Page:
Opinion

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New challenges mean that businesses need to take another look at how they manage IT security, suggests Kris Hagerman, CEO of Sophos.

For the average British company, IT security is a headache.

First, there’s the direct threat posed to the company’s data, IP and reputation. A recent report from the National Audit Office revealed that cyber crime has already cost UK industry billions of pounds, while our threat research labs at Sophos identify over 250,000 new pieces of malicious code every single day, many designed to steal data and finances or provide backdoor access to company systems. 

But in addition, there are the demands of managing this threat. The money, time and resources consumed by getting adequate protection in place and keeping it up to date mean that the process of security itself can become a real distraction, and have a real (and negative) impact on the bottom line.

In fact, security management has many UK enterprises running scared -- with small, over-worked IT departments forced to spend a disproportionate amount of effort ‘babysitting’ complex security systems.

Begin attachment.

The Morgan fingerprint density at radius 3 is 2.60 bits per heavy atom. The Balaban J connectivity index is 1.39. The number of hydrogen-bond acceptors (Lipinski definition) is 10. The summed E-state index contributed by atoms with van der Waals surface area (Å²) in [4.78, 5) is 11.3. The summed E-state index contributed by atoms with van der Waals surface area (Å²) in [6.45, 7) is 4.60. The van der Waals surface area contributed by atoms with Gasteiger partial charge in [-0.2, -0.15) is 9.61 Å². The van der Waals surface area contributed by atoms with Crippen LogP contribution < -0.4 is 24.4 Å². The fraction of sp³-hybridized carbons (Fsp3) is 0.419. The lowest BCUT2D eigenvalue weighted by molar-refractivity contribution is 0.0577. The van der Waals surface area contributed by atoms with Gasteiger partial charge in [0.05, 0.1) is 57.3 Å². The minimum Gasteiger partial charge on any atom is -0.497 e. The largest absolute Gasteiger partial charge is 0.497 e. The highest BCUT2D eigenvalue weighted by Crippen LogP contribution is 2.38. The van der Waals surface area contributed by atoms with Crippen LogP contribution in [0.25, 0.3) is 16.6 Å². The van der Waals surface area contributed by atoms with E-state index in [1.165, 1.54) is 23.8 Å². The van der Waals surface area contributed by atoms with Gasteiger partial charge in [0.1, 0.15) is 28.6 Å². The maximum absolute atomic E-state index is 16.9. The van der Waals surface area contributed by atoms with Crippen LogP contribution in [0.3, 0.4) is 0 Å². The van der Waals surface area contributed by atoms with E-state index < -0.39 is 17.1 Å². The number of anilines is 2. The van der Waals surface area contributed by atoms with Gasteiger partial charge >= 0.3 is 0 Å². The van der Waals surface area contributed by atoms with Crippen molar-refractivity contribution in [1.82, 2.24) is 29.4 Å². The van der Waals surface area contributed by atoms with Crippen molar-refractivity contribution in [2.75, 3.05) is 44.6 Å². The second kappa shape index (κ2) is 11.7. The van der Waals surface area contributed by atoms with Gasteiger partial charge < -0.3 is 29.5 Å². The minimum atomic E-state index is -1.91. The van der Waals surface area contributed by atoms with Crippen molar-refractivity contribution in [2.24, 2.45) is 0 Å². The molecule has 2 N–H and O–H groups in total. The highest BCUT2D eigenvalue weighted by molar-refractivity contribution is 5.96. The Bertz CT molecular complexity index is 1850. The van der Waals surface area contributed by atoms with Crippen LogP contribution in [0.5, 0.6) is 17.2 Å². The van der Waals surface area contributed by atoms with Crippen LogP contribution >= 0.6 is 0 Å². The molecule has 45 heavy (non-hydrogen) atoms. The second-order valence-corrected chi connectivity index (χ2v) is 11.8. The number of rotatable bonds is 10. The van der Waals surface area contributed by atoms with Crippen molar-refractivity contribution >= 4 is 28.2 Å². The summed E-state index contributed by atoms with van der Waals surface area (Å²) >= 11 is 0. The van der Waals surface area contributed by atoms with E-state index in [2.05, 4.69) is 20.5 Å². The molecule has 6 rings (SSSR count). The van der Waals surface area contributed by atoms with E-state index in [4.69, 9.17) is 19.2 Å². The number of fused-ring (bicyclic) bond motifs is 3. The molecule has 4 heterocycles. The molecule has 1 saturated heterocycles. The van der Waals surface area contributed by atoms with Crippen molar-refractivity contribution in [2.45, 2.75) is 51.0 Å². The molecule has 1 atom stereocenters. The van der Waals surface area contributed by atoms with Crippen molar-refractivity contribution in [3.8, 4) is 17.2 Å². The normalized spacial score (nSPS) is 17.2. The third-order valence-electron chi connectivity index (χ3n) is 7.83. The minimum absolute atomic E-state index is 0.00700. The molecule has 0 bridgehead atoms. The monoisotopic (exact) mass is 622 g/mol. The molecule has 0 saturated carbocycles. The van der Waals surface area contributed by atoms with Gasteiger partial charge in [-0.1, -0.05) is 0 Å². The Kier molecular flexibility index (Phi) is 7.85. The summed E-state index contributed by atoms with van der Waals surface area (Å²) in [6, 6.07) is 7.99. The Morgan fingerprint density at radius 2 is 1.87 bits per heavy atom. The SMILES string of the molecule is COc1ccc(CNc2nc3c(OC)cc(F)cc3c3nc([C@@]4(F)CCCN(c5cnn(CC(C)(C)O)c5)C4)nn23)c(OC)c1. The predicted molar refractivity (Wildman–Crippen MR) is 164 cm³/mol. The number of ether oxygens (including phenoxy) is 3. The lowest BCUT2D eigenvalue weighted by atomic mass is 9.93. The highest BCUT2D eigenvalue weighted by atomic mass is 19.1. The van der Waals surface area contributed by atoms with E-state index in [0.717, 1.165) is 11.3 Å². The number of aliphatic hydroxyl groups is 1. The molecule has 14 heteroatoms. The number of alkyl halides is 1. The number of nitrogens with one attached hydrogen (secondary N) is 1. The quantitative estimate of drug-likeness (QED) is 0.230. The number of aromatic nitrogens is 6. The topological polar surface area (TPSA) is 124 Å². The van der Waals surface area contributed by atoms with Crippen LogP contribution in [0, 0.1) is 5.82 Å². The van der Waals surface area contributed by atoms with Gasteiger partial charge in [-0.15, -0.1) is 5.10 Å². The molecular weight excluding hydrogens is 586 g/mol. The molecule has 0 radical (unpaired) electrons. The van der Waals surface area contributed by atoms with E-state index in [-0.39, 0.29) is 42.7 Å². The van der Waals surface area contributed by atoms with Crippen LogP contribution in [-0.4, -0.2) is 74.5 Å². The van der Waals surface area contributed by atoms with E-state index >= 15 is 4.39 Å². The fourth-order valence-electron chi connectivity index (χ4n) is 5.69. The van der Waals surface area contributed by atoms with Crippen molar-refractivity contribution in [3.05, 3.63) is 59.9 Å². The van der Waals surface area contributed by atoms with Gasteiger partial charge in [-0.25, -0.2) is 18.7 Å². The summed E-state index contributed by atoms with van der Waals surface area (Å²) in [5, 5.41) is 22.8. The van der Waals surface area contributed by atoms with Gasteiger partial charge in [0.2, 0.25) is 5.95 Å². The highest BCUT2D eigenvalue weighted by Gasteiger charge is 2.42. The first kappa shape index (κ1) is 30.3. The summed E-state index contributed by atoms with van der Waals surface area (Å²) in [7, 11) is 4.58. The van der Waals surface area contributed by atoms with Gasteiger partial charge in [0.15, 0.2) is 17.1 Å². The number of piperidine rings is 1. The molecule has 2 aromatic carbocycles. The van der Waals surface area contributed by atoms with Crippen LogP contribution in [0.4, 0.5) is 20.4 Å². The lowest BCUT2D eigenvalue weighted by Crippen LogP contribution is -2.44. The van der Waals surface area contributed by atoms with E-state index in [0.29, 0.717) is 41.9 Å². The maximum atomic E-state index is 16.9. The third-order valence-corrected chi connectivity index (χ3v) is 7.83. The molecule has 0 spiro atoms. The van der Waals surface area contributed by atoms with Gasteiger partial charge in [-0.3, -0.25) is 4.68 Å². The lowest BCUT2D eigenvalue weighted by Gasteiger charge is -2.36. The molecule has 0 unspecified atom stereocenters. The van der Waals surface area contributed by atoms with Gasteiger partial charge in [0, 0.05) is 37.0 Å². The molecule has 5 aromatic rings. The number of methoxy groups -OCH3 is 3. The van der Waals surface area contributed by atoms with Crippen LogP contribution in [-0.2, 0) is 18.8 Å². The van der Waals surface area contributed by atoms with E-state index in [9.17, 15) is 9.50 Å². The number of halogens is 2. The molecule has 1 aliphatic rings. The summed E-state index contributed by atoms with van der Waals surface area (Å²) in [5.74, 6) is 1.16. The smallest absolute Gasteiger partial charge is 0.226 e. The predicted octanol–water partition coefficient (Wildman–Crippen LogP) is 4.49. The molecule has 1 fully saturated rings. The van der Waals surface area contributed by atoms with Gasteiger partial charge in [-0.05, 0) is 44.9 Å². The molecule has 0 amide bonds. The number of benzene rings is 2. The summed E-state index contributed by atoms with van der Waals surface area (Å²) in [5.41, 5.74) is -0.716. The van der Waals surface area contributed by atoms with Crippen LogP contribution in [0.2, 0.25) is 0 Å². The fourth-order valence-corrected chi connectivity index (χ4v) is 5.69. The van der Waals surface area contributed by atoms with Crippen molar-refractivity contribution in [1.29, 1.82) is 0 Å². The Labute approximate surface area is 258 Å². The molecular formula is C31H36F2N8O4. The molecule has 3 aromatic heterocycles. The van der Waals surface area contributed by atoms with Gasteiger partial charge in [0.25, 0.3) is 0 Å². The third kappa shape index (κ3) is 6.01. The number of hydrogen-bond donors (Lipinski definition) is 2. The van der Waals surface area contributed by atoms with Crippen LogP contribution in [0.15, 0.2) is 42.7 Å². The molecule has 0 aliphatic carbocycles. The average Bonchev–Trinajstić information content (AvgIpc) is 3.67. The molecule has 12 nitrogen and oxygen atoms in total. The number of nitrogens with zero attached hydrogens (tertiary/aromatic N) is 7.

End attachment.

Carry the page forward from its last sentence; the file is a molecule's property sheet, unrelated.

The IT department should be a company’s secret competitive weapon, driving innovation and growth through the application of new technologies. But because data security has become such a high profile issue, manpower and budget are often diverted towards what is essentially a fire-fighting activity. But is this really the best place to focus IT talent and spend?

I would say definitely not – especially in the current economic climate, anything that hamstrings a company’s ability to innovate and be competitive needs to be urgently reassessed.

As the volume and complexity of threats increase, and the number of user devices to be protected multiplies, I believe that the traditional way in which security is practiced in many UK enterprises has become a significant ‘drag factor’ on business growth, slowing innovation down rather than supporting it. It’s time to change the model and re-think how security is implemented and managed.

Some companies are already doing this. There is an emerging breed of pragmatic enterprises which, by necessity, have discovered that complex issues don’t always require complex solutions – and in fact, in many cases complex solutions aren’t solutions at all. Similarly, when it comes to IT security, good security shouldn’t have to require the undivided attention of the IT team to make it work.

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